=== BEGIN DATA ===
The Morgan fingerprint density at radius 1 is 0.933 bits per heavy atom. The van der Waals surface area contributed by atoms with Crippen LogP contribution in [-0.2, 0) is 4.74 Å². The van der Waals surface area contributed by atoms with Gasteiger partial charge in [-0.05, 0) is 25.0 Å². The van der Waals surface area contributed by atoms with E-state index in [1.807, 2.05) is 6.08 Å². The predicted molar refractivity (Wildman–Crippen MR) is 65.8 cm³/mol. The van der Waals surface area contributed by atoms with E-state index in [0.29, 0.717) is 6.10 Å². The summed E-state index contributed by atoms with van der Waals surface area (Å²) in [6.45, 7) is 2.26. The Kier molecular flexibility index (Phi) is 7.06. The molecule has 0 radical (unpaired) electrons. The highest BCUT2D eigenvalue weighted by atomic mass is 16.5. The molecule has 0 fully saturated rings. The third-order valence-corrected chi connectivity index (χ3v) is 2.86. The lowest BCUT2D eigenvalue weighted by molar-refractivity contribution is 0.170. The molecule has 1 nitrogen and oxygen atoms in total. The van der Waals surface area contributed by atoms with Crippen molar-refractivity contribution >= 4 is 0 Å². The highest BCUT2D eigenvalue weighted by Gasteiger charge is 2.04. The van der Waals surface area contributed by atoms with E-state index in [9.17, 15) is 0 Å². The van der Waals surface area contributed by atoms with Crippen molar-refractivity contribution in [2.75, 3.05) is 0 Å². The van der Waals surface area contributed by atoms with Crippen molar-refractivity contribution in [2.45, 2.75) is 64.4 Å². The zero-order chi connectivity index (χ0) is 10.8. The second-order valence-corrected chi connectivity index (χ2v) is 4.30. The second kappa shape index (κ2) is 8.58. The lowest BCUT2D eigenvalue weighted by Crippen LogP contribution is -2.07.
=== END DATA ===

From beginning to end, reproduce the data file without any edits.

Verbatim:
The Morgan fingerprint density at radius 1 is 0.933 bits per heavy atom. The van der Waals surface area contributed by atoms with Crippen LogP contribution in [-0.2, 0) is 4.74 Å². The van der Waals surface area contributed by atoms with Gasteiger partial charge in [-0.05, 0) is 25.0 Å². The van der Waals surface area contributed by atoms with E-state index in [1.807, 2.05) is 6.08 Å². The predicted molar refractivity (Wildman–Crippen MR) is 65.8 cm³/mol. The van der Waals surface area contributed by atoms with E-state index in [0.29, 0.717) is 6.10 Å². The summed E-state index contributed by atoms with van der Waals surface area (Å²) in [6.45, 7) is 2.26. The Kier molecular flexibility index (Phi) is 7.06. The molecule has 0 radical (unpaired) electrons. The highest BCUT2D eigenvalue weighted by atomic mass is 16.5. The molecule has 0 fully saturated rings. The third-order valence-corrected chi connectivity index (χ3v) is 2.86. The lowest BCUT2D eigenvalue weighted by molar-refractivity contribution is 0.170. The molecule has 1 nitrogen and oxygen atoms in total. The van der Waals surface area contributed by atoms with Crippen molar-refractivity contribution >= 4 is 0 Å². The highest BCUT2D eigenvalue weighted by Gasteiger charge is 2.04. The van der Waals surface area contributed by atoms with E-state index in [9.17, 15) is 0 Å². The van der Waals surface area contributed by atoms with Crippen molar-refractivity contribution in [2.75, 3.05) is 0 Å². The van der Waals surface area contributed by atoms with Crippen molar-refractivity contribution in [2.45, 2.75) is 64.4 Å². The zero-order chi connectivity index (χ0) is 10.8. The second-order valence-corrected chi connectivity index (χ2v) is 4.30. The second kappa shape index (κ2) is 8.58. The lowest BCUT2D eigenvalue weighted by Crippen LogP contribution is -2.07.